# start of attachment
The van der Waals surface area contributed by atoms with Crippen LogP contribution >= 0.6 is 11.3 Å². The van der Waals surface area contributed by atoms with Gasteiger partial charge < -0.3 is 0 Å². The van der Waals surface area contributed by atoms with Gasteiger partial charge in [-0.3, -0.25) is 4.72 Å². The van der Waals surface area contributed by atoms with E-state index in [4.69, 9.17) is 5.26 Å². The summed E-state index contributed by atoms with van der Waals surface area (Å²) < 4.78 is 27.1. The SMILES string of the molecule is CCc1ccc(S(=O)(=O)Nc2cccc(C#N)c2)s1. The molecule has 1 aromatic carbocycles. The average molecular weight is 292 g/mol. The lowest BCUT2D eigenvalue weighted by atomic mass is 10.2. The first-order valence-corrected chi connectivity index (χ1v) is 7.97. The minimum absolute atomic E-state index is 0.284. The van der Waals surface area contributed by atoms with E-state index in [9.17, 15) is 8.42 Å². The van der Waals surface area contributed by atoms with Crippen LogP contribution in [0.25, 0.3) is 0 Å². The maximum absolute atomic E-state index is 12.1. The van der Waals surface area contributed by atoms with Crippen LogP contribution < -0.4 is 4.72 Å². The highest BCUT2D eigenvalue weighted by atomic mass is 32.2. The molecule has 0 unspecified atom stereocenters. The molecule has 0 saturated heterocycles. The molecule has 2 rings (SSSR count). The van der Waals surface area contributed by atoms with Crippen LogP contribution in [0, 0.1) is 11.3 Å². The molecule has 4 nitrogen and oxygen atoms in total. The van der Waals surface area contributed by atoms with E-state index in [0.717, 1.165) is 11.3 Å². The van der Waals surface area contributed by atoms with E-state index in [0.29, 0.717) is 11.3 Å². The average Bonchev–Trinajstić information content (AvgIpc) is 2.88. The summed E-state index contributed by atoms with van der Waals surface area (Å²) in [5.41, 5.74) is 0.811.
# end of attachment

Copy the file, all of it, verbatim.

The van der Waals surface area contributed by atoms with Crippen LogP contribution >= 0.6 is 11.3 Å². The van der Waals surface area contributed by atoms with Gasteiger partial charge < -0.3 is 0 Å². The van der Waals surface area contributed by atoms with Gasteiger partial charge in [-0.3, -0.25) is 4.72 Å². The van der Waals surface area contributed by atoms with E-state index in [4.69, 9.17) is 5.26 Å². The summed E-state index contributed by atoms with van der Waals surface area (Å²) < 4.78 is 27.1. The SMILES string of the molecule is CCc1ccc(S(=O)(=O)Nc2cccc(C#N)c2)s1. The molecule has 1 aromatic carbocycles. The average molecular weight is 292 g/mol. The lowest BCUT2D eigenvalue weighted by atomic mass is 10.2. The first-order valence-corrected chi connectivity index (χ1v) is 7.97. The minimum absolute atomic E-state index is 0.284. The van der Waals surface area contributed by atoms with E-state index in [9.17, 15) is 8.42 Å². The van der Waals surface area contributed by atoms with Crippen LogP contribution in [0.25, 0.3) is 0 Å². The maximum absolute atomic E-state index is 12.1. The van der Waals surface area contributed by atoms with Crippen LogP contribution < -0.4 is 4.72 Å². The highest BCUT2D eigenvalue weighted by atomic mass is 32.2. The molecule has 0 unspecified atom stereocenters. The molecule has 0 saturated heterocycles. The molecule has 2 rings (SSSR count). The van der Waals surface area contributed by atoms with Crippen LogP contribution in [0, 0.1) is 11.3 Å². The molecule has 4 nitrogen and oxygen atoms in total. The van der Waals surface area contributed by atoms with E-state index in [0.717, 1.165) is 11.3 Å². The van der Waals surface area contributed by atoms with E-state index in [0.29, 0.717) is 11.3 Å². The average Bonchev–Trinajstić information content (AvgIpc) is 2.88. The summed E-state index contributed by atoms with van der Waals surface area (Å²) in [5.41, 5.74) is 0.811.